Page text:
IF Fiji’s Gross Domestic Product (GDP) is growing at 4 per cent per year, the public can normally conclude that this is “good for Fiji people” but it is “not good” if GDP is growing at only 1 per cent or minus one per cent. With most people not know what GDP really means, they also do not know if the GDP data is being used incorrectly, incorrectly, or sometimes deliberately misrepresented in order to mislead the public.
The public should smell a statistical rat when a government highlights GDP figures only when they appear “good” while ignoring or suppressing “bad GDP numbers” (as I explain below). While we could previously rely on an independent Fiji Bureau of Statistics (FBS) to give objective statistics (good and bad) and allow the public to draw their own conclusions, that may no longer be the case, for reasons I explain below.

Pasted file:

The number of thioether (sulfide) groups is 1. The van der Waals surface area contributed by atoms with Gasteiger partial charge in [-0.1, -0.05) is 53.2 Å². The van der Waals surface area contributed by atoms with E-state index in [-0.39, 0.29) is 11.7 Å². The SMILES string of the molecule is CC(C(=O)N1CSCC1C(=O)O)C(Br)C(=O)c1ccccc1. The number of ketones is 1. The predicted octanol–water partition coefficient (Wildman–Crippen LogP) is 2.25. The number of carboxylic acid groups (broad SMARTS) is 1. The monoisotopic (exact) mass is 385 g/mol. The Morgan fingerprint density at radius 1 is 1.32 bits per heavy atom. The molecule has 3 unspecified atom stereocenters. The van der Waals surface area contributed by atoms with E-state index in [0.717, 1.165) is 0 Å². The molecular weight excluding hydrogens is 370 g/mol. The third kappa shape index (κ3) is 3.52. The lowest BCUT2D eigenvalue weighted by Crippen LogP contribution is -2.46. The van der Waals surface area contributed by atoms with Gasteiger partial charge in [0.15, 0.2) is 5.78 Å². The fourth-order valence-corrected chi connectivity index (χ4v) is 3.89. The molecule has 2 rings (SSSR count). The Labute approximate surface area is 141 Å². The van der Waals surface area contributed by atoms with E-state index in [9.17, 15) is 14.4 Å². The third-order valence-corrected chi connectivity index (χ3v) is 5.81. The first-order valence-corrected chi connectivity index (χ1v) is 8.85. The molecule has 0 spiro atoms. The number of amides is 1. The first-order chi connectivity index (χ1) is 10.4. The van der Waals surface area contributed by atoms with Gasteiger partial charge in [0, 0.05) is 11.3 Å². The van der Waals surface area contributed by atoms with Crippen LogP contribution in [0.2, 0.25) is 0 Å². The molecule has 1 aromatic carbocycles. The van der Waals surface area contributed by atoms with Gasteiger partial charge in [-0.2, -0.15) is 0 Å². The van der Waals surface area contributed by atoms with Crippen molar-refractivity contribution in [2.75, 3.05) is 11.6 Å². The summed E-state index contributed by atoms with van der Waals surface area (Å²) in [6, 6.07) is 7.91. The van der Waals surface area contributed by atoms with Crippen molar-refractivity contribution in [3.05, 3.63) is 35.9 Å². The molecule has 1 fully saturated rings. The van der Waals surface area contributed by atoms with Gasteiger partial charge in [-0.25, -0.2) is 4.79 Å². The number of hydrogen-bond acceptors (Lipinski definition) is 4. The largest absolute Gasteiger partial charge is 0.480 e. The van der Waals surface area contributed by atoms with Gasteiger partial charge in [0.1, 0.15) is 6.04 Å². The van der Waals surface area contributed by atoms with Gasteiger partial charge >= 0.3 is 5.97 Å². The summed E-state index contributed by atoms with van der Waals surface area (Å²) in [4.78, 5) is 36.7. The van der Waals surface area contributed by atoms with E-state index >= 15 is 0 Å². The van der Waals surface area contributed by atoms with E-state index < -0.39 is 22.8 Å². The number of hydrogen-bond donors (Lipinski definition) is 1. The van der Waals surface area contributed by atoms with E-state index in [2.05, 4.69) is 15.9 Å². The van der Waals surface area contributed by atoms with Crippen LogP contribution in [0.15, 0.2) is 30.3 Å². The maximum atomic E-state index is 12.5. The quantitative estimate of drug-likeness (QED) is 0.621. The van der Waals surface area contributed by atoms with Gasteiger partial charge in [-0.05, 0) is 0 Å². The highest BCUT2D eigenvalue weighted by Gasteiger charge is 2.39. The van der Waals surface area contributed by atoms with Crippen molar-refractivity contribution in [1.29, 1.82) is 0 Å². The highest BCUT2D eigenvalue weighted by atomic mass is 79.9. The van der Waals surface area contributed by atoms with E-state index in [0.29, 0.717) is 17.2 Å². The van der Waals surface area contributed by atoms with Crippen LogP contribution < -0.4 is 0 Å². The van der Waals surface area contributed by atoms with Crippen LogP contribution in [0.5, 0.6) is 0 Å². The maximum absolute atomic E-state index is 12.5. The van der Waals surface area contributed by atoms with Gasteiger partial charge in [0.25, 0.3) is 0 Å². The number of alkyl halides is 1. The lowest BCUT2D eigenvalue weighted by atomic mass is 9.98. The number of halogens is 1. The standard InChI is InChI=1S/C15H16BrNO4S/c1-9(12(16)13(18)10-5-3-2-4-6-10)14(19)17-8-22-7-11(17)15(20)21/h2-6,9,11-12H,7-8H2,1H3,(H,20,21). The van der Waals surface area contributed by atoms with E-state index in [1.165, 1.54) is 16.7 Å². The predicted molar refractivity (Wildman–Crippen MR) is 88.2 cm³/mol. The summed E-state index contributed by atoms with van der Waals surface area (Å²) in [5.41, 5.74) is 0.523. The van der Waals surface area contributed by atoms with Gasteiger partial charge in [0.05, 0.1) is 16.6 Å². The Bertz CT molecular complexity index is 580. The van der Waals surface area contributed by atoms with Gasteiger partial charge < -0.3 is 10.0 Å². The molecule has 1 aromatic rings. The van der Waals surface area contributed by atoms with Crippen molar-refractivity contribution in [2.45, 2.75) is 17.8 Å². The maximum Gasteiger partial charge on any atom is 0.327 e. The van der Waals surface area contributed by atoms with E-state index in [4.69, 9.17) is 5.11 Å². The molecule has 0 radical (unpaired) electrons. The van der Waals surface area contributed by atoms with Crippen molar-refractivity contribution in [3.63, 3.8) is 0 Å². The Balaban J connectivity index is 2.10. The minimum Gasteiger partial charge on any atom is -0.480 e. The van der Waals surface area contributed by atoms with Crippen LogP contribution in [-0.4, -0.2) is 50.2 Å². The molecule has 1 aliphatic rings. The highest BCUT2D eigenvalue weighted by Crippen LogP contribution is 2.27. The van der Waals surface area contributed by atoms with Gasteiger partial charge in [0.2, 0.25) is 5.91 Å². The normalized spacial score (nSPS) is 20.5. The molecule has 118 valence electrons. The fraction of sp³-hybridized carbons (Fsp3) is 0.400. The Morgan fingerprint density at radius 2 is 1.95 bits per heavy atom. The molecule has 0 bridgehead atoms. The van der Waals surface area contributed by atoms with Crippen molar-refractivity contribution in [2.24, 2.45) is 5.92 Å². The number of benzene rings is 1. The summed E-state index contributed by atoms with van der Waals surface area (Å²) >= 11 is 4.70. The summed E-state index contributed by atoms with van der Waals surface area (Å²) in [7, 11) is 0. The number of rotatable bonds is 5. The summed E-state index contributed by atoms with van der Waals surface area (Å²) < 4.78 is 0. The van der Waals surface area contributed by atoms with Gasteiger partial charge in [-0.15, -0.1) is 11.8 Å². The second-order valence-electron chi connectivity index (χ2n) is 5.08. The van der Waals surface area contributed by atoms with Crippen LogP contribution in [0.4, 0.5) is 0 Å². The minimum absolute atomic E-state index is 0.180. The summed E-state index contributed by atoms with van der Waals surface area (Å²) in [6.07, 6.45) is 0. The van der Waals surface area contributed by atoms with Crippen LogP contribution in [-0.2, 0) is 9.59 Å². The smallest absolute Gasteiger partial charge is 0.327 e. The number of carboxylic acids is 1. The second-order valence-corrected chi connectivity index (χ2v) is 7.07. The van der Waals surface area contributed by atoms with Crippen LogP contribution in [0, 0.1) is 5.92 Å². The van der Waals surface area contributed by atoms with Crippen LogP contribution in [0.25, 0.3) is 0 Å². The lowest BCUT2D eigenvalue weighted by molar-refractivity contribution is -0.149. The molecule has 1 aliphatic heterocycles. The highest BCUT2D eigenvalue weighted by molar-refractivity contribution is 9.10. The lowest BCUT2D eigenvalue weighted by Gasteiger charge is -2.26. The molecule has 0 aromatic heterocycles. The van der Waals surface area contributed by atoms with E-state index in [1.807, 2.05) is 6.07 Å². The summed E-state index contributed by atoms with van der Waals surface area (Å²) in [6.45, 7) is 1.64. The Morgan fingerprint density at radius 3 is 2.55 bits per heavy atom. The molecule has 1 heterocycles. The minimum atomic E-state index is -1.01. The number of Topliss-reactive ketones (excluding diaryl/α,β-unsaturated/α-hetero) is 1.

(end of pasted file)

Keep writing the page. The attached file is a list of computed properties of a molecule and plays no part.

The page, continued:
Unfortunately no institution has ever explained how the GDP data should be interpreted, and why selective use of GDP data (especially by politicians) can be misleading, especially in an open economy like Fiji, dominated by foreigners and large local companies, who all send their profits abroad at every opportunity.
First the definition: The “Gross Domestic Product” is supposed be one number that measures the total value of goods and services being produced domestically in Fiji, perhaps best understood as total incomes produced within Fiji.
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